Broadcast initially as a BBC promotional video, illustrating the diversity of music and the quality of their music coverage, this video was so successful that it was co-opted for use in the BBC Save the Children Charity appeal and used to promote the charity single of A Perfect Day, raising nearly £2.25 million. I was at AMX Digital – a multimedia design studio in central London, and on behalf of Apple Computer, we had a copy of the broadcast quality taped video and were tasked with testing the quality of a Quicktime Sorensen compression algorithm on the video, so that it could be played online at the extremely limited bandwidth available to most people at this time. Supervised by AMX’s Alastair Scott, the Quicktime version was great, and illustrated for me the mutability of the digital media rapidly becoming mainstream.
The first in a wave of java-encoded visualisation software that revealed the power of live computation to arrange text-data in a meaningful visualisation of their relationships, Thinkmap’s Visual Thesaurus was a revelation to all of us working at the cutting edge of design and technology. In 1997, I was at AMX Studios, working with the designer Malcolm Garrett on a book called Understanding Hypermedia 2.000, and the AMX lead designer Maxine Gregson showed me the Visual Thesaurus. It was a revelation – a superb synthesis of design and software, functional, fun and funky at the same time.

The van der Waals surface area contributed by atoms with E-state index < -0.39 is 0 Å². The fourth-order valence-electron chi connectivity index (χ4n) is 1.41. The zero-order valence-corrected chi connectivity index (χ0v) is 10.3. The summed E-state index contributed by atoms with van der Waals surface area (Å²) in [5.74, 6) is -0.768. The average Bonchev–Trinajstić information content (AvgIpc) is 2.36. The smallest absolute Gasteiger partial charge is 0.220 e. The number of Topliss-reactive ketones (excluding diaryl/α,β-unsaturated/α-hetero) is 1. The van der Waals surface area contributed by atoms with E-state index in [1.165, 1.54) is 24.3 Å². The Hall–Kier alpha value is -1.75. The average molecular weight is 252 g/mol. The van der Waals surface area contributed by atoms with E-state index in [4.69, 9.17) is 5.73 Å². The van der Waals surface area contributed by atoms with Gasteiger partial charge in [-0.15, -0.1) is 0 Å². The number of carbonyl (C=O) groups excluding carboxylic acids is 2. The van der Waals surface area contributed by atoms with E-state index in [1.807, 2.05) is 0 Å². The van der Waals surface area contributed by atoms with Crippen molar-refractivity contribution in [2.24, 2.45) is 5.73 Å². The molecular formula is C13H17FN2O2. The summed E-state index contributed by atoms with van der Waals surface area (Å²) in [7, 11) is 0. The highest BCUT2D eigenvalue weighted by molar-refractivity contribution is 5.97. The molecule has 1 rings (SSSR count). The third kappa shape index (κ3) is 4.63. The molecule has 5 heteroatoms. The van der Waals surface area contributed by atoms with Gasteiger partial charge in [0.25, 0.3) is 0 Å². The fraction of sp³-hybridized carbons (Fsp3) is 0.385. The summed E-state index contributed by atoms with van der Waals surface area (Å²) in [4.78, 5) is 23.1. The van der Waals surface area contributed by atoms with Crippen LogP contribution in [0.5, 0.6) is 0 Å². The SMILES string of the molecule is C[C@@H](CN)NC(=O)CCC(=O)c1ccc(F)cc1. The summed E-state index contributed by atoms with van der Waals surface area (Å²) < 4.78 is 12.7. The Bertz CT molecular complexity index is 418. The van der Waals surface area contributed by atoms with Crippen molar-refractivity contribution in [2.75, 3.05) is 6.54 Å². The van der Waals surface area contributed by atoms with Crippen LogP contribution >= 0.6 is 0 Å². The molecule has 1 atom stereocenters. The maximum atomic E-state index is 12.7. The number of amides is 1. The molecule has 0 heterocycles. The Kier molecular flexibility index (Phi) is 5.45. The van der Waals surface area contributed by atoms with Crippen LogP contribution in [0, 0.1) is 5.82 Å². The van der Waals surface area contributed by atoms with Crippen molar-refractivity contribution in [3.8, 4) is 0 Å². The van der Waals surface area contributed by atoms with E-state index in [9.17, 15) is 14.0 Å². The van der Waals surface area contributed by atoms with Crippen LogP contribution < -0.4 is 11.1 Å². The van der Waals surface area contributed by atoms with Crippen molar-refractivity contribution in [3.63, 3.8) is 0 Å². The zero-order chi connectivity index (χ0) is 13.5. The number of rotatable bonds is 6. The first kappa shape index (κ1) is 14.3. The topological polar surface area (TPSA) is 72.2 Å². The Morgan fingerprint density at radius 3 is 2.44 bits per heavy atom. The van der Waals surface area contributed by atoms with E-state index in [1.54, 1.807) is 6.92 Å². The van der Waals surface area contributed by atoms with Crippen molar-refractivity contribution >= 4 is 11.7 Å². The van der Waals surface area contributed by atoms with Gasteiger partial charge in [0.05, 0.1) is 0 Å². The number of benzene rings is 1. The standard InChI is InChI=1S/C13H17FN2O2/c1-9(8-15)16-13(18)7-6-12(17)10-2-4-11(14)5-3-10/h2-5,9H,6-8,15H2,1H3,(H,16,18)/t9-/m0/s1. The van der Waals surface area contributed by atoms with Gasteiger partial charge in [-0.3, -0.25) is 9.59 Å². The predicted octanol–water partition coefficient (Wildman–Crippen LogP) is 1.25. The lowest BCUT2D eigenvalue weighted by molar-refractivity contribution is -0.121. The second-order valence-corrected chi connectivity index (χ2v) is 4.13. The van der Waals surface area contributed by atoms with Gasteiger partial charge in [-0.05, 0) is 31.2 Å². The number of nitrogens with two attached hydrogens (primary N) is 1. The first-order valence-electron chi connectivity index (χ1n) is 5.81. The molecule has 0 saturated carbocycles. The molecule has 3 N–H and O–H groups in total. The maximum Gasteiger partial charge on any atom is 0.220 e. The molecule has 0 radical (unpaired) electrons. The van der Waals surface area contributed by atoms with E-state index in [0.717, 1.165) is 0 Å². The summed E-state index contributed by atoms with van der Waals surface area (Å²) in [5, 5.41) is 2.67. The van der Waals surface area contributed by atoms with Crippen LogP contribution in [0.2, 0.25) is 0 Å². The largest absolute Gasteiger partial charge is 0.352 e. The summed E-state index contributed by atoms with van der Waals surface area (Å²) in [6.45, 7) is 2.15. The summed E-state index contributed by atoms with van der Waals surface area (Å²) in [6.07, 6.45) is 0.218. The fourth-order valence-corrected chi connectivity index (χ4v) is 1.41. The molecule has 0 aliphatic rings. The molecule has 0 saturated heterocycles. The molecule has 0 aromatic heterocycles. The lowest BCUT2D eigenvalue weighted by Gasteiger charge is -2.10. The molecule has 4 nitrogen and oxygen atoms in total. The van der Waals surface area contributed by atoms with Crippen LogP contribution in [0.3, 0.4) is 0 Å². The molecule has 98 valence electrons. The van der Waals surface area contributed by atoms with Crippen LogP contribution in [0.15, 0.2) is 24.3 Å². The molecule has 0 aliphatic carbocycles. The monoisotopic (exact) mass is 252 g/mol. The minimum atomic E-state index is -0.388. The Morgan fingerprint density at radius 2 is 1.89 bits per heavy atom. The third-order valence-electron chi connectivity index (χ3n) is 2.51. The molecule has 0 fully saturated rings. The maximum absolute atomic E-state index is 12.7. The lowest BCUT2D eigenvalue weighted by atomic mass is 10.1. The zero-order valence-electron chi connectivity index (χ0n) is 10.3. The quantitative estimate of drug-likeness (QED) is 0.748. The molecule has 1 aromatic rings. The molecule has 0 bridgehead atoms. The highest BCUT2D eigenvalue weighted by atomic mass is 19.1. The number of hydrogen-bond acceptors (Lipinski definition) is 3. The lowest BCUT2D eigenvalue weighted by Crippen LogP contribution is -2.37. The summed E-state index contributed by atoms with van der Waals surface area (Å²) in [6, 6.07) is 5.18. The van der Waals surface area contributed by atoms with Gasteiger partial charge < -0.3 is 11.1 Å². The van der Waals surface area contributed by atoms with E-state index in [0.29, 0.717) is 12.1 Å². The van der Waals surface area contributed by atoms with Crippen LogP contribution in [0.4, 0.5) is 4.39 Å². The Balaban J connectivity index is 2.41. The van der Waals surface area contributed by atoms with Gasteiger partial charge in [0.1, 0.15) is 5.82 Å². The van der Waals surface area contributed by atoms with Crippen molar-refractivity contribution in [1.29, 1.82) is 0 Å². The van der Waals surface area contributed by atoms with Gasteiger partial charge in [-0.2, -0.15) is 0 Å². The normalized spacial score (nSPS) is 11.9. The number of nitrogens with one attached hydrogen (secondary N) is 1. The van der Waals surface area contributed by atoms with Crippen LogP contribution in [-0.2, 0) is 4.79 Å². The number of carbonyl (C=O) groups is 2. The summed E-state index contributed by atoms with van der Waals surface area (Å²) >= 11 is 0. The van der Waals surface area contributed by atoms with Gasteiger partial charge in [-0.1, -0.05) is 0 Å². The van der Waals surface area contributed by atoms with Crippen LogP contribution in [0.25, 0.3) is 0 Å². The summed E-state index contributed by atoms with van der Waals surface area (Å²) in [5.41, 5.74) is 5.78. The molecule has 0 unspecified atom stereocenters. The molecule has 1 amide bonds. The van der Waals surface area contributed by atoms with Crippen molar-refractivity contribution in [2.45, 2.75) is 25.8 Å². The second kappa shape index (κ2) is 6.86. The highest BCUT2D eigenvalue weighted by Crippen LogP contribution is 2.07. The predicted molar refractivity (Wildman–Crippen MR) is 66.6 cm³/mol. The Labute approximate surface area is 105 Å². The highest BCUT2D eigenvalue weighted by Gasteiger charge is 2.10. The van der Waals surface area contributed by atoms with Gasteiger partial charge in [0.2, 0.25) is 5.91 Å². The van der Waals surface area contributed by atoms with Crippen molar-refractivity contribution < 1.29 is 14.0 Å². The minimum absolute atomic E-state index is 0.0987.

Peter Mark Roget completed his Thesaurus of English Words and Phrases in 1852, having begun work on compiling a list of words linked by the same idea as early as 1805.
“The Visual Thesaurus is a 3D interactive reference tool, powered by Thinkmap, that gets students of all ages excited about words. Using our visualization technology, the Visual Thesaurus takes a unique, and remarkably beautiful, approach to presenting the results of a word lookup.
The Visual Thesaurus creates an animated display of words and meanings — a visual representation of the English language. The Thinkmap visualization places your word in the center of the display, connected to related words and meanings. You can then click on these words or meanings to explore further.”(Thinkmap)
Frederic Vavrille’s delightful (2005) early interface for his LivePlasma recommendation engine (top), obviously based on the same software principles as the Visual Thesaurus, brought colour and multi-media – pictures, audio-tracks, links to video (etc)